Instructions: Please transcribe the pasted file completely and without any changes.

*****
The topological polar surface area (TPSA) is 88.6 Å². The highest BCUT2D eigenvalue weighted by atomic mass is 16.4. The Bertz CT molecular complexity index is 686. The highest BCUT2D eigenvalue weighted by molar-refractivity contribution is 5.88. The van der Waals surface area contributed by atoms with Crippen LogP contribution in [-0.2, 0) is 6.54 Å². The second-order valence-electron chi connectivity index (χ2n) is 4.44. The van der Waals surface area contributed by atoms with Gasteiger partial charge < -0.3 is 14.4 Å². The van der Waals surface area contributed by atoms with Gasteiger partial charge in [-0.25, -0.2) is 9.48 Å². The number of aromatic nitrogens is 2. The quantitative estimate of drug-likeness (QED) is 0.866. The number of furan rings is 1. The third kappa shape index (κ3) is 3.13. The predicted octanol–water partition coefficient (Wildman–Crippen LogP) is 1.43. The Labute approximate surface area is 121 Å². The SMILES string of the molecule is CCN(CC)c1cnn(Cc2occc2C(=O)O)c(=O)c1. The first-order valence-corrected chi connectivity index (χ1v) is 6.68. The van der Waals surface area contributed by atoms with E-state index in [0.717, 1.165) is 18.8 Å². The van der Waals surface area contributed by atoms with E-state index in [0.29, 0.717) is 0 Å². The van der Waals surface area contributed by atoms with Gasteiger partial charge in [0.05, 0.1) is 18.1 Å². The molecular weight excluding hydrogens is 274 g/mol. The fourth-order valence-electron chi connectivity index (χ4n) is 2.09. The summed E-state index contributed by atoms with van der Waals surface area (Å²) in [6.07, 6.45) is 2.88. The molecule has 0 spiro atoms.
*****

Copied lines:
The topological polar surface area (TPSA) is 88.6 Å². The highest BCUT2D eigenvalue weighted by atomic mass is 16.4. The Bertz CT molecular complexity index is 686. The highest BCUT2D eigenvalue weighted by molar-refractivity contribution is 5.88. The van der Waals surface area contributed by atoms with Crippen LogP contribution in [-0.2, 0) is 6.54 Å². The second-order valence-electron chi connectivity index (χ2n) is 4.44. The van der Waals surface area contributed by atoms with Gasteiger partial charge < -0.3 is 14.4 Å². The van der Waals surface area contributed by atoms with Gasteiger partial charge in [-0.25, -0.2) is 9.48 Å². The number of aromatic nitrogens is 2. The quantitative estimate of drug-likeness (QED) is 0.866. The number of furan rings is 1. The third kappa shape index (κ3) is 3.13. The predicted octanol–water partition coefficient (Wildman–Crippen LogP) is 1.43. The Labute approximate surface area is 121 Å². The SMILES string of the molecule is CCN(CC)c1cnn(Cc2occc2C(=O)O)c(=O)c1. The first-order valence-corrected chi connectivity index (χ1v) is 6.68. The van der Waals surface area contributed by atoms with E-state index in [0.717, 1.165) is 18.8 Å². The van der Waals surface area contributed by atoms with E-state index in [0.29, 0.717) is 0 Å². The van der Waals surface area contributed by atoms with Gasteiger partial charge in [0.05, 0.1) is 18.1 Å². The molecular weight excluding hydrogens is 274 g/mol. The fourth-order valence-electron chi connectivity index (χ4n) is 2.09. The summed E-state index contributed by atoms with van der Waals surface area (Å²) in [6.07, 6.45) is 2.88. The molecule has 0 spiro atoms.